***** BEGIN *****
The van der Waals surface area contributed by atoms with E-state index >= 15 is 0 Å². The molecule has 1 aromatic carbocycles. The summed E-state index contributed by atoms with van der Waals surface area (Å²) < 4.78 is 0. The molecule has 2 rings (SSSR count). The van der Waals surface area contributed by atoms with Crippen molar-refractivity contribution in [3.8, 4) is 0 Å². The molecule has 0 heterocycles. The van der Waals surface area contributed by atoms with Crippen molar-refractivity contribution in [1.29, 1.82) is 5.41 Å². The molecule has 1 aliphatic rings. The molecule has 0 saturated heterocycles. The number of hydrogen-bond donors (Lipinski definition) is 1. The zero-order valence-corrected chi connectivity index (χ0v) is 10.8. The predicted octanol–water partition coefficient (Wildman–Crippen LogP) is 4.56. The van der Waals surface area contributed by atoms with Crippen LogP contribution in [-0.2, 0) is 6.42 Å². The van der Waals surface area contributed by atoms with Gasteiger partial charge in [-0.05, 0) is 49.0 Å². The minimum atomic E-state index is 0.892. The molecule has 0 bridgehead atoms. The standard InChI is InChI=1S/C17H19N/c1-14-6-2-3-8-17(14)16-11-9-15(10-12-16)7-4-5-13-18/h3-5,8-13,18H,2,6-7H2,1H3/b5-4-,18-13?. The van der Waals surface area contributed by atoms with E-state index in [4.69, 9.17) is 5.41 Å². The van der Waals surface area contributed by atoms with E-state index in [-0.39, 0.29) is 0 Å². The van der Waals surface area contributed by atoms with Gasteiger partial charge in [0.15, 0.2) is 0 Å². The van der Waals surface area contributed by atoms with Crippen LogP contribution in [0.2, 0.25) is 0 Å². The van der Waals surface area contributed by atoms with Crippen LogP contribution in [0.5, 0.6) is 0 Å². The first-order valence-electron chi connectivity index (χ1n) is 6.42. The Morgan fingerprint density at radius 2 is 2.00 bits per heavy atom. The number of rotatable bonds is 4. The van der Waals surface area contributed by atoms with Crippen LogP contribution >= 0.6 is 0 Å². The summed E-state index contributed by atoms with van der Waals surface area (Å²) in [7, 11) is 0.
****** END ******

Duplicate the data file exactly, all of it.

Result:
The van der Waals surface area contributed by atoms with E-state index >= 15 is 0 Å². The molecule has 1 aromatic carbocycles. The summed E-state index contributed by atoms with van der Waals surface area (Å²) < 4.78 is 0. The molecule has 2 rings (SSSR count). The van der Waals surface area contributed by atoms with Crippen molar-refractivity contribution in [3.8, 4) is 0 Å². The molecule has 0 heterocycles. The van der Waals surface area contributed by atoms with Crippen molar-refractivity contribution in [1.29, 1.82) is 5.41 Å². The molecule has 1 aliphatic rings. The molecule has 0 saturated heterocycles. The number of hydrogen-bond donors (Lipinski definition) is 1. The zero-order valence-corrected chi connectivity index (χ0v) is 10.8. The predicted octanol–water partition coefficient (Wildman–Crippen LogP) is 4.56. The van der Waals surface area contributed by atoms with Crippen LogP contribution in [-0.2, 0) is 6.42 Å². The van der Waals surface area contributed by atoms with Gasteiger partial charge in [-0.05, 0) is 49.0 Å². The minimum atomic E-state index is 0.892. The molecule has 0 bridgehead atoms. The standard InChI is InChI=1S/C17H19N/c1-14-6-2-3-8-17(14)16-11-9-15(10-12-16)7-4-5-13-18/h3-5,8-13,18H,2,6-7H2,1H3/b5-4-,18-13?. The van der Waals surface area contributed by atoms with E-state index in [4.69, 9.17) is 5.41 Å². The van der Waals surface area contributed by atoms with E-state index in [-0.39, 0.29) is 0 Å². The van der Waals surface area contributed by atoms with Gasteiger partial charge in [0.15, 0.2) is 0 Å². The van der Waals surface area contributed by atoms with Crippen LogP contribution in [0.2, 0.25) is 0 Å². The van der Waals surface area contributed by atoms with Crippen LogP contribution in [0.5, 0.6) is 0 Å². The first-order valence-electron chi connectivity index (χ1n) is 6.42. The Morgan fingerprint density at radius 2 is 2.00 bits per heavy atom. The number of rotatable bonds is 4. The van der Waals surface area contributed by atoms with Crippen LogP contribution >= 0.6 is 0 Å². The summed E-state index contributed by atoms with van der Waals surface area (Å²) in [7, 11) is 0.